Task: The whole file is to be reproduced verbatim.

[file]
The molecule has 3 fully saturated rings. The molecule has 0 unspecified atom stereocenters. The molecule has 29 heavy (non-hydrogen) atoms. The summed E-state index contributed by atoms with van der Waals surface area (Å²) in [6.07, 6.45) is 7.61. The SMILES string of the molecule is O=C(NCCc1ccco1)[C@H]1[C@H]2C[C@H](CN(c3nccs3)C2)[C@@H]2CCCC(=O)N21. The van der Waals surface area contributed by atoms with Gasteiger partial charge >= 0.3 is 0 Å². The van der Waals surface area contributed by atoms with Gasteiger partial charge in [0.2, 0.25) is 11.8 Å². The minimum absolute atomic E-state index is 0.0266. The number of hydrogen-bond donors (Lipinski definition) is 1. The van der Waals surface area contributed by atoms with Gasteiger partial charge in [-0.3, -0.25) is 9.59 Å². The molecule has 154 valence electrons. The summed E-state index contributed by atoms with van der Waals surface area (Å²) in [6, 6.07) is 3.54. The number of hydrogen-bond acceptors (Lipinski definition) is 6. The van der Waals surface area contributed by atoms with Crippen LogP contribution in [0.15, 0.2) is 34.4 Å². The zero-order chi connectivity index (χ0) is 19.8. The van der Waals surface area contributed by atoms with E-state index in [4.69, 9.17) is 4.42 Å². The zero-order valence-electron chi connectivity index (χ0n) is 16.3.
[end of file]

The molecule has 3 fully saturated rings. The molecule has 0 unspecified atom stereocenters. The molecule has 29 heavy (non-hydrogen) atoms. The summed E-state index contributed by atoms with van der Waals surface area (Å²) in [6.07, 6.45) is 7.61. The SMILES string of the molecule is O=C(NCCc1ccco1)[C@H]1[C@H]2C[C@H](CN(c3nccs3)C2)[C@@H]2CCCC(=O)N21. The van der Waals surface area contributed by atoms with Gasteiger partial charge >= 0.3 is 0 Å². The van der Waals surface area contributed by atoms with Gasteiger partial charge in [0.2, 0.25) is 11.8 Å². The minimum absolute atomic E-state index is 0.0266. The number of hydrogen-bond donors (Lipinski definition) is 1. The van der Waals surface area contributed by atoms with Gasteiger partial charge in [-0.3, -0.25) is 9.59 Å². The molecule has 154 valence electrons. The summed E-state index contributed by atoms with van der Waals surface area (Å²) in [6, 6.07) is 3.54. The number of hydrogen-bond acceptors (Lipinski definition) is 6. The van der Waals surface area contributed by atoms with Crippen LogP contribution in [0.15, 0.2) is 34.4 Å². The zero-order chi connectivity index (χ0) is 19.8. The van der Waals surface area contributed by atoms with E-state index in [4.69, 9.17) is 4.42 Å². The zero-order valence-electron chi connectivity index (χ0n) is 16.3.